Source monitoring, or the ability to recall the origin of information, is a crucial aspect of remembering past experience. One facet of this, reality monitoring, refers to the ability to distinguish between internally generated and externally generated information, biases in which have previously been associated with auditory verbal hallucinations in schizophrenia. Neuroimaging evidence suggests that medial prefrontal and superior temporal (STG) regions may play a role in reality monitoring for auditory verbal information, with evidence from a previous neurostimulation experiment also suggesting that modulation of excitability in STG may affect reality monitoring task performance. Here, two experiments are reported that used transcranial direct current stimulation (tDCS) to modulate excitability in medial prefrontal and superior temporal cortex, to further investigate the role of these brain regions in reality monitoring. In the first experiment (N = 36), tDCS was applied during the encoding stage of the task, while in the second experiment, in a separate sample (N = 36), it was applied during the test stage. There was no effect of tDCS compared to a sham condition in either experiment, with Bayesian analysis providing evidence for the null hypothesis in both cases. This suggests that tDCS applied to superior temporal or medial prefrontal regions may not affect reality monitoring performance, and has implications for theoretical models that link reality monitoring to the therapeutic effect of tDCS on auditory verbal hallucinations.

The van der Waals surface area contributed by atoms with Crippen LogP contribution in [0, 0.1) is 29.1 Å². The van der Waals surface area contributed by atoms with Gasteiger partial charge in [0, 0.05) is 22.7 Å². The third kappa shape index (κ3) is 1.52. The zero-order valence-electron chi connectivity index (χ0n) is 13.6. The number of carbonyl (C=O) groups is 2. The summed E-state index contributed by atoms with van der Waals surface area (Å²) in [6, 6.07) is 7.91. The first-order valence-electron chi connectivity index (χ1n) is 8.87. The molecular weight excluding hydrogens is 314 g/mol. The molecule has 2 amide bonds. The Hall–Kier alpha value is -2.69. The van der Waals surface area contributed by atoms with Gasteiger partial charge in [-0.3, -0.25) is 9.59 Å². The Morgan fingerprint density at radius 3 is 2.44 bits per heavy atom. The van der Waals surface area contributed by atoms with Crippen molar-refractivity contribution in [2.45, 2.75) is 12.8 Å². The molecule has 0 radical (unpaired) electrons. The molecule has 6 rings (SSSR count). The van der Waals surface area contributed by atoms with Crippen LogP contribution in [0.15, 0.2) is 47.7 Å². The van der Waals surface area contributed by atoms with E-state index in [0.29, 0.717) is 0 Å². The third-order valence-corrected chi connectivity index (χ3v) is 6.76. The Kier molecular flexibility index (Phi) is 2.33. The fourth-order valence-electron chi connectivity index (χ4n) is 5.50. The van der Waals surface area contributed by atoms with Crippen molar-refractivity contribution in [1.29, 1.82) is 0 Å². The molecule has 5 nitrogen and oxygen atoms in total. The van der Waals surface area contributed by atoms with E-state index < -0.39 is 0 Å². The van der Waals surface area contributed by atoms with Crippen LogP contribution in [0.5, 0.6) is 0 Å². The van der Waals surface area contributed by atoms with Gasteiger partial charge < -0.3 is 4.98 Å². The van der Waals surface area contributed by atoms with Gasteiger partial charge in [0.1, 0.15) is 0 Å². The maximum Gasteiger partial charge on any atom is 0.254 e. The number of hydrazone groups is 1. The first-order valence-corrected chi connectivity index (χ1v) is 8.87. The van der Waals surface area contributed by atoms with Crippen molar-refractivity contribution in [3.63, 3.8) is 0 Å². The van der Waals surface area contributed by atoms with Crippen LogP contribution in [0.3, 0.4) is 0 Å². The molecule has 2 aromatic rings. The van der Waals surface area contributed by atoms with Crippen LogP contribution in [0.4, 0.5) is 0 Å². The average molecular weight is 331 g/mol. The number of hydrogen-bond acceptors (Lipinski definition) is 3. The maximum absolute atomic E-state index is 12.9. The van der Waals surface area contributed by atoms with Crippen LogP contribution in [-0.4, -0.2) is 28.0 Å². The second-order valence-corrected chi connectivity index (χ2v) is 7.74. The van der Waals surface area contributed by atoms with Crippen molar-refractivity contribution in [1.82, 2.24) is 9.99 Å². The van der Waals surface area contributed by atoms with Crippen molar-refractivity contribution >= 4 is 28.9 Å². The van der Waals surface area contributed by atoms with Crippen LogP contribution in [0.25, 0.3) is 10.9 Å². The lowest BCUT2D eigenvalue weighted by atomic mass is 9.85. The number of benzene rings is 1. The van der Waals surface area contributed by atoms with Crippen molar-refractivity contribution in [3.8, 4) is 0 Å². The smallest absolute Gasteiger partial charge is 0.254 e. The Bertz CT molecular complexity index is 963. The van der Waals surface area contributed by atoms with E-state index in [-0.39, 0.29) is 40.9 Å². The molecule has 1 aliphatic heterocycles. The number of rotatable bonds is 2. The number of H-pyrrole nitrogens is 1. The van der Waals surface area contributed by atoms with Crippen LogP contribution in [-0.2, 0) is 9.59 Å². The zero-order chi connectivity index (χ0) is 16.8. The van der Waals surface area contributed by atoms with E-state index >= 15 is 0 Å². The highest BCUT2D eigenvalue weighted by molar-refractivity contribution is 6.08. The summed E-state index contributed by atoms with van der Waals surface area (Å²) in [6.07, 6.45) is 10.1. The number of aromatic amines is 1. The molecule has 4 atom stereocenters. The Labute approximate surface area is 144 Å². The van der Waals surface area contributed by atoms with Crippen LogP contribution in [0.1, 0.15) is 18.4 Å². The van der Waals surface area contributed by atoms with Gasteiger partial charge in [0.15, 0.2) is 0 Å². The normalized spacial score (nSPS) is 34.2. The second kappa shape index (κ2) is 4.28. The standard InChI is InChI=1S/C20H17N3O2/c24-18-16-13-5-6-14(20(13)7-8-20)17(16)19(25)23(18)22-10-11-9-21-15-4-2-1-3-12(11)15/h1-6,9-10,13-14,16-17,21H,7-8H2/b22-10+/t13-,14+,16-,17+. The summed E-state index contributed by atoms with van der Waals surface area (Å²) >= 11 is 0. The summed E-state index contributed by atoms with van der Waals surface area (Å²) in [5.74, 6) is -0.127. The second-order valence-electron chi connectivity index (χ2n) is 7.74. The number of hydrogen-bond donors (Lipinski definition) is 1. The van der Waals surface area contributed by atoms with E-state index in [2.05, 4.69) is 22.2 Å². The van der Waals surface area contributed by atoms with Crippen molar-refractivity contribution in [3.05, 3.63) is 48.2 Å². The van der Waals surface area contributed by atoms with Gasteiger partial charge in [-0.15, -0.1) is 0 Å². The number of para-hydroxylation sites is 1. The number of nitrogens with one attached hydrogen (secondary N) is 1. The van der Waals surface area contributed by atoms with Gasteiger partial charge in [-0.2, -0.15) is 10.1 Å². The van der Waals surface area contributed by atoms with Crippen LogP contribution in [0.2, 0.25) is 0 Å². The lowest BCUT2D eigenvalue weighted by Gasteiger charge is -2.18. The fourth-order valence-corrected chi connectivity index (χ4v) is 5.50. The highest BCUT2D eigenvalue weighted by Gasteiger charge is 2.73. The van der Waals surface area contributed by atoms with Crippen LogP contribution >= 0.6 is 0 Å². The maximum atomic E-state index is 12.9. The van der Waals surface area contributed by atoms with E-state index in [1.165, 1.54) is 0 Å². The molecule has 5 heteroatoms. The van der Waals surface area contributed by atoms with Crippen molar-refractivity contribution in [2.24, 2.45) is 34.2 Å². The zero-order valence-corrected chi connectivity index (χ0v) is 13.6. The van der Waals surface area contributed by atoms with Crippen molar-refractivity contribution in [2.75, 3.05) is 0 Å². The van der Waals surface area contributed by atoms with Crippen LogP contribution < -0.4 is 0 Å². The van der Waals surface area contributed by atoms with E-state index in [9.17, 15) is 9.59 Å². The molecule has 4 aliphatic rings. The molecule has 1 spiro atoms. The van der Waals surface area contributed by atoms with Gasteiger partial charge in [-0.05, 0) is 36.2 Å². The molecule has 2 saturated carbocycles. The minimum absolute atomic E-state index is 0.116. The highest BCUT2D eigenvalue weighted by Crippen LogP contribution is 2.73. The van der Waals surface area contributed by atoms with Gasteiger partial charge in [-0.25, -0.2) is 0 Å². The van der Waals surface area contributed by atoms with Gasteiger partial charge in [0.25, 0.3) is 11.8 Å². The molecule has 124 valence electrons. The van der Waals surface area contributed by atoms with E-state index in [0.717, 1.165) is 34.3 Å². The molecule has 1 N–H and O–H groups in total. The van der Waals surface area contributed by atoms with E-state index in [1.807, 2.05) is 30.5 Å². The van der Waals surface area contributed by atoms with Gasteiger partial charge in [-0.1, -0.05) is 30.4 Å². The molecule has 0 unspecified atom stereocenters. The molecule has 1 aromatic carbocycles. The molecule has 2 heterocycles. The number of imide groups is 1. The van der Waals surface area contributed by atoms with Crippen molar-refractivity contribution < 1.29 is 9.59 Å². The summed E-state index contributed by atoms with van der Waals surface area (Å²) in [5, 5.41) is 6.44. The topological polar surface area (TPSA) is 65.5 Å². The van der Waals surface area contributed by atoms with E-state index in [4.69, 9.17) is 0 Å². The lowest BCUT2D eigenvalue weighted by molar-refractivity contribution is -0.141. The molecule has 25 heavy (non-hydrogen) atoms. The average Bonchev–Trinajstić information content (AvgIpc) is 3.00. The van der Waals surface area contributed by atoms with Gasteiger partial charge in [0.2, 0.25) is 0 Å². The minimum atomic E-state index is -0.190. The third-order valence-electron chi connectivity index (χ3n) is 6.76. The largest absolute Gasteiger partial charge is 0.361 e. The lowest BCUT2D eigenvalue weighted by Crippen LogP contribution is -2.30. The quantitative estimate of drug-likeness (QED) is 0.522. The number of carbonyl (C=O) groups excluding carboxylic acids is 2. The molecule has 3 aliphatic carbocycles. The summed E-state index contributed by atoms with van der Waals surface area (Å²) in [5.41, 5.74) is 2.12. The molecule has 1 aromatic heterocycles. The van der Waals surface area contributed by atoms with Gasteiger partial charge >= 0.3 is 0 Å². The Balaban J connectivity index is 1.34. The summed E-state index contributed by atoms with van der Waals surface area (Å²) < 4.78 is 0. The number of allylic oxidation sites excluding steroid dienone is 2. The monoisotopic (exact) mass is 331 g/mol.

|Number of pages||11|
|Early online date||13 Oct 2018|
|Publication status||Published - 1 Nov 2018|